This was the fate of
, whose loyalist fiancé David Jones had only weeks earlier joined
British General "Gentleman Johnny" Burgoyne.
was marching in June of 1777 with 7,000 British and Hessian troops from Canada to Albany, New York.
General William Howe
American General Philip Schuyler's
was supposed to be marching up from New York City to Albany in a "divide and conquer" entrapment plan.
abandoned the plan and left to capture Philadelphia, the capital of the United States, as in European warfare if an enemy's capital was captured the war would immediately end.
British General Burgoyne
recaptured Fort Ticonderoga, and in August of 1777 sent 500 Hessian troops to capture an American supply depot in Bennington, Vermont.
To his surprise,
American General John Stark
surrounded and captured them.
Army of 1,000 men along the Mohawk River was blocking
route to Albany.
British General Barry Saint Leger
was sent to scatter them.
set an ambush for the Americans coming to reinforce Fort Stanwix, but met bloody resistance at the
Battle of Oriskany.
would have won had it not been for the American's mass courage, aided by a sudden torrential rain that soaked the priming of the muskets.
As Burgoyne headed down the Hudson River Valley, he made a treaty with the
to terrorize American settlements.
When Indians returned to camp from their nightly raids, they would yell and proudly display the scalps of their enemies.
One night, to his dismay, loyalist David Jones recognized one of the scalps as being that of his fiancée
An outrage erupted in the British camp, resulting in
having to meet with the Indians and tell them to show restraint.
The Indians became offended and left
stranded deep in the forest.
The British were now at a great disadvantage, as the Indians had been their eyes and ears, giving reconnaissance of the Americans' positions.
death, later immortalized in James Fenimore Cooper's novel
The Last of the Mohicans
, rallied Americans and caused ranks to increase to 15,000.
British attempts to send reinforcements were thwarted, as Yale President Ezra Stiles explained, May 8, 1783:
"To whom but the Ruler of the Winds shall we ascribe it, that the
in the summer of 1777, was
delayed on the ocean three months by contrary winds,
until it was too late for the conflagrating General Clinton to raise the siege of Saratoga."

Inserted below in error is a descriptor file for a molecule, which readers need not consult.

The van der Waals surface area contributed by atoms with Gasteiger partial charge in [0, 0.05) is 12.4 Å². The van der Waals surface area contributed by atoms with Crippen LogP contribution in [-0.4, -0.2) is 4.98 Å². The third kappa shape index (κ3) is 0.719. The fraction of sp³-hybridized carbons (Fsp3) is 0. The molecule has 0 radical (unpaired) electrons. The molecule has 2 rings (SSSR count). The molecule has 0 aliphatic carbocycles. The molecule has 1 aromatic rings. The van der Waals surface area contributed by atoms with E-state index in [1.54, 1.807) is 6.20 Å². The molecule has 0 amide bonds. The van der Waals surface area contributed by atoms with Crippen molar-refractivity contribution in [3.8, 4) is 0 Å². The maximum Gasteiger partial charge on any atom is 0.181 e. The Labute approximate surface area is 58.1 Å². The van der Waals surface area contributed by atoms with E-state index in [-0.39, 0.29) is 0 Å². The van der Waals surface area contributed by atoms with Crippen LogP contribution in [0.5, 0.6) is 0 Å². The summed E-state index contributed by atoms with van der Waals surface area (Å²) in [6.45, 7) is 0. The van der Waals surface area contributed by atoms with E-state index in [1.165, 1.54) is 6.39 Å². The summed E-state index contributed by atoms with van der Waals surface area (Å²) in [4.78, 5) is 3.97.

Battle of Saratoga,
October 7, 1777,
General Benedict Arnold
led a valiant charge on the British flank, resulting in him being considered the hero of the battle.
Shortly thereafter, OCTOBER 17, 1777,
British General Johnny Burgoyne
American General Horatio Gates,
and an estimated 6,000 British troops were captured.
This was the first time in history that an entire British army was captured at one time.
When news of Burgoyne's surrender reached
King Louis XVI
, he decided to have
enter the Revolutionary War of the side of the Americans.
Spain and Holland soon added their support.
This effectively caused the American Revolution to become a global war, stretching Britain's resources around the world, including the West Indies and Europe.
The surrender of
is not only considered a
major turning point
one of the most important battles in world history.
Artist John Trumbull's painting of the
Surrender of General Burgoyne
is in the U.S. Capitol Rotunda.
DVD Vol. 1- Miracles in American History (Episodes 1-10)
General George Washington
wrote to his brother John Augustine the day after the Saratoga victory:
"I most devoutly congratulate my country, and every well-wisher to the cause, on this signal stroke of Providence."
of Connecticut, who signed the Declaration of Independence, heard of the victory of Saratoga, he exclaimed:
"This is the Lord's doing, and marvelous in our eyes!"
On November 1, 1777, the Continental Congress proclaimed
the First National Day of Thanksgiving
after independence had been declared:
"That with one heart and one voice the good people may express the grateful feeling of their hearts ...
join the penitent confession of their manifold sins ... that it may please God,
through the merits of Jesus Christ,
mercifully to forgive and blot them out of remembrance ...
and ... under the providence of Almighty God ... secure for these United States the greatest of all human blessings, independence and peace."
Upon hearing of this,
General George Washington
ordered the holiday to be observed by the Continental Army:
"Being the day set apart by the Honorable Congress for
public Thanksgiving and Praise
; and duty calling us devoutly to express
our grateful acknowledgements to God
for the manifold blessings he has granted us,
the General directs that the army remain in its present quarters,
and that the Chaplains perform divine service
with their several Corps and brigades.
And earnestly exhorts, all officers and soldiers, whose absence is not indispensably necessary, to attend with reverence the solemnities of the day."